UK is on the road to a cycling revolution
Acycling revolution is happening in the United Kingdom. Few have noticed it yet, but Chinese short-time rental bicycles are appearing on British streets. As is the case in Chinese cities, they will soon be everywhere.
Riders need to be able to find a bike on every street corner for the business model to work, and the operators announce an increase in the number of bikes they offer, every week it seems.
Mobike leaped ahead of its main competitor, Ofo, this week with the announcement of a partnership with British Cycling, the governing body for British bike riding, to encourage 2 million new cyclists.
Mobike and the other new arrivals, Ofo, OBike and Urbo, find themselves in harmony with the UK government’s health and transportation plans. There is a growing consensus that increasing physical activity improves the lives of millions and would reduce the burden on the National Health Service. One survey found that people who cycled to work were 40 percent less likely to die in the course of the study than others.
It is also much easier for the authorities to find more space for bicycles than it is to build more roads or create more public transportation capacity.
Julie Harrington, chief executive of British Cycling, said it is hoped that Mobike will provide access to bikes for people without one.
In return, British Cycling will facilitate Mobike’s entry into 15 new towns. The company operates in Manchester and the Ealing area of west London and will open in Newcastle next month. Ofo operates in Cambridge and Oxford and has started in the Hackney area of east London.
As the scale of operations increases, so the scope for misuse and the phenomenon of bikes blocking public areas — as has happened in China — become much greater.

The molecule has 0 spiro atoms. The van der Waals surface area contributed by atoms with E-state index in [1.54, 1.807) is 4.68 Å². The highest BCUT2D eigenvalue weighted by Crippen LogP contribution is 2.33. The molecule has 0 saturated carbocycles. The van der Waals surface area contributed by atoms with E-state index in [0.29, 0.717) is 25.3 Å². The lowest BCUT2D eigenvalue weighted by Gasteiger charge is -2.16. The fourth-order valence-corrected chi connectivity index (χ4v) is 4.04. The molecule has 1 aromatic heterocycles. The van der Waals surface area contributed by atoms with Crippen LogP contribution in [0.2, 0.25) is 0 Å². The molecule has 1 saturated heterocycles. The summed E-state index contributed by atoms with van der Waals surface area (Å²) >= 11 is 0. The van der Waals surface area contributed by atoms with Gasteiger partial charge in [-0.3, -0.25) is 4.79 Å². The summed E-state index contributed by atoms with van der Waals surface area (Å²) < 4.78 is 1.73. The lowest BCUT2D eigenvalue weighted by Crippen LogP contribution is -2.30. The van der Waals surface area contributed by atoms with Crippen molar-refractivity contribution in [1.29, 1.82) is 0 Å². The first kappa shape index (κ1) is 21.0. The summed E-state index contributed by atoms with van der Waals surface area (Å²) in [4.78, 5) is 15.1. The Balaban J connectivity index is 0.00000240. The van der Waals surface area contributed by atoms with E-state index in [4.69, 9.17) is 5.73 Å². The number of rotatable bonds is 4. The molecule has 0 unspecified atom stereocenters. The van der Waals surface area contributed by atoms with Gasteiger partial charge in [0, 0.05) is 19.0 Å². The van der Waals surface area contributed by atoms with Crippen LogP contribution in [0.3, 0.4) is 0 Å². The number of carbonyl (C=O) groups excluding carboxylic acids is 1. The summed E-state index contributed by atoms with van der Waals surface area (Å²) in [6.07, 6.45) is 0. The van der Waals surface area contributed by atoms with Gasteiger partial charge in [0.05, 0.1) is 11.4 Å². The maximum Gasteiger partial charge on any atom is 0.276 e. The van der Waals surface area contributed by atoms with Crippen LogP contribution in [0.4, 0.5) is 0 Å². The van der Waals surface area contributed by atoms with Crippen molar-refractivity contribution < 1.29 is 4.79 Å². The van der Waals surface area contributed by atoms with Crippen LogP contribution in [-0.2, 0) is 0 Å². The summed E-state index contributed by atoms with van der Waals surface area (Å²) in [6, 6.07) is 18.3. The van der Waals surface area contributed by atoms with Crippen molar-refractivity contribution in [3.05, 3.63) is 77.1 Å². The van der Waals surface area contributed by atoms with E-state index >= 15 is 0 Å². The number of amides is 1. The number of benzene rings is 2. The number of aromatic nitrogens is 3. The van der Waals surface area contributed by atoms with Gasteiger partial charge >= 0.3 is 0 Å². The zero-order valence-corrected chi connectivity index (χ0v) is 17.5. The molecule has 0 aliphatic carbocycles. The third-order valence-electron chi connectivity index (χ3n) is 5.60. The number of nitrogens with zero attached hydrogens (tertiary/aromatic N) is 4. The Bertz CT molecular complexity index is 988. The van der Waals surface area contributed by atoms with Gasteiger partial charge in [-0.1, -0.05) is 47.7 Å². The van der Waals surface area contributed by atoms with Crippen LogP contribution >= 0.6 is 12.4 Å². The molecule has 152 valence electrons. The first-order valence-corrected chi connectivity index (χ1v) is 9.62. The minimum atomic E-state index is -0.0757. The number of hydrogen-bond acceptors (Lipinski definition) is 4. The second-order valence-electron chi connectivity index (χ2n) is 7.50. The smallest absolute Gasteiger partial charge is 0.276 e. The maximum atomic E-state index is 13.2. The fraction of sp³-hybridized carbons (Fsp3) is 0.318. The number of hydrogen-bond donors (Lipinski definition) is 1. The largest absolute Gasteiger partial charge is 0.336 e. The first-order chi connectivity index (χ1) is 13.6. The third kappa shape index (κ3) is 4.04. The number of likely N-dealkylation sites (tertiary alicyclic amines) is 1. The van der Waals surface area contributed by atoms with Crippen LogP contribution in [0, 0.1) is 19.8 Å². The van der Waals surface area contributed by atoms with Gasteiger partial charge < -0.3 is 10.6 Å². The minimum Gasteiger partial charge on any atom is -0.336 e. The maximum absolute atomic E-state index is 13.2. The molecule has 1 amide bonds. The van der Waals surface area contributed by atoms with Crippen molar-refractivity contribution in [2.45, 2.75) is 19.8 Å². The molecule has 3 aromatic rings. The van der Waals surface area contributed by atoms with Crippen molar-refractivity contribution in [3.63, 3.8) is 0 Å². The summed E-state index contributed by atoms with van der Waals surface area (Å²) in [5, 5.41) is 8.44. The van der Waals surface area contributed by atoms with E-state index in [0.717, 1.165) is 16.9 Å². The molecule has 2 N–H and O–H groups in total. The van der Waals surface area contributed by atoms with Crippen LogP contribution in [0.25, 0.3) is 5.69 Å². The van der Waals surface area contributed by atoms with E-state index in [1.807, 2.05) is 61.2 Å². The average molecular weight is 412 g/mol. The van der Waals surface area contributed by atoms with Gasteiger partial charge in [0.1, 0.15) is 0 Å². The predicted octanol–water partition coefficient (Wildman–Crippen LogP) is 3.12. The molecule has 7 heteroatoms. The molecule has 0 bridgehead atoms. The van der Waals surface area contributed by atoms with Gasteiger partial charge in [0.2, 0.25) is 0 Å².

The prospect of more easily available bikes is wonderful for everyone who can take advantage of them, but many will find that the fear of cycling on the road with cars and trucks, which stopped them from buying a bike in the first place, will also prevent them from using one. In that case, bike-hiring plans must wait for the local authorities to carve out more bike lanes on Britain’s narrow urban streets.
Many cities already have plans for renting and returning bikes to docking stations, which can be enhanced by the new dockless bikes.
One advantage the dockless bikes have is cost. The London Santander bikes — 13,000 in total — are subsidized by the state and Santander Bank, but it remains one of the most expensive programs in the world. The new arrivals charge 75 percent less per half hour and do not require a state subsidy.
One wonders how the new bikes will make a profit, as existing programs do not. Even if the bikes do not need regular repairs, they will still need to be shepherded and kept presentable, which will involve staffing costs. A charge of 50 pence (67 cents) for 30 minutes means each bike can yield a maximum of 24 pounds sterling per day — if used continuously, which will almost never happen.
Maybe the commercial appeal is the data that the bikes will collect. The existing plan in London has smart docks but not smart bikes. The bicycles of Mobike and others transmit data all the time. This would be of use to city planners and academics, but would it be useful to advertisers, who would pay major amounts for it?
While the answers to these questions are worked out, the UK is likely to see a massive increase in bicycles available for anyone to hire at a low price. Reducing pollution and creating a fitter population would be quite a revolution.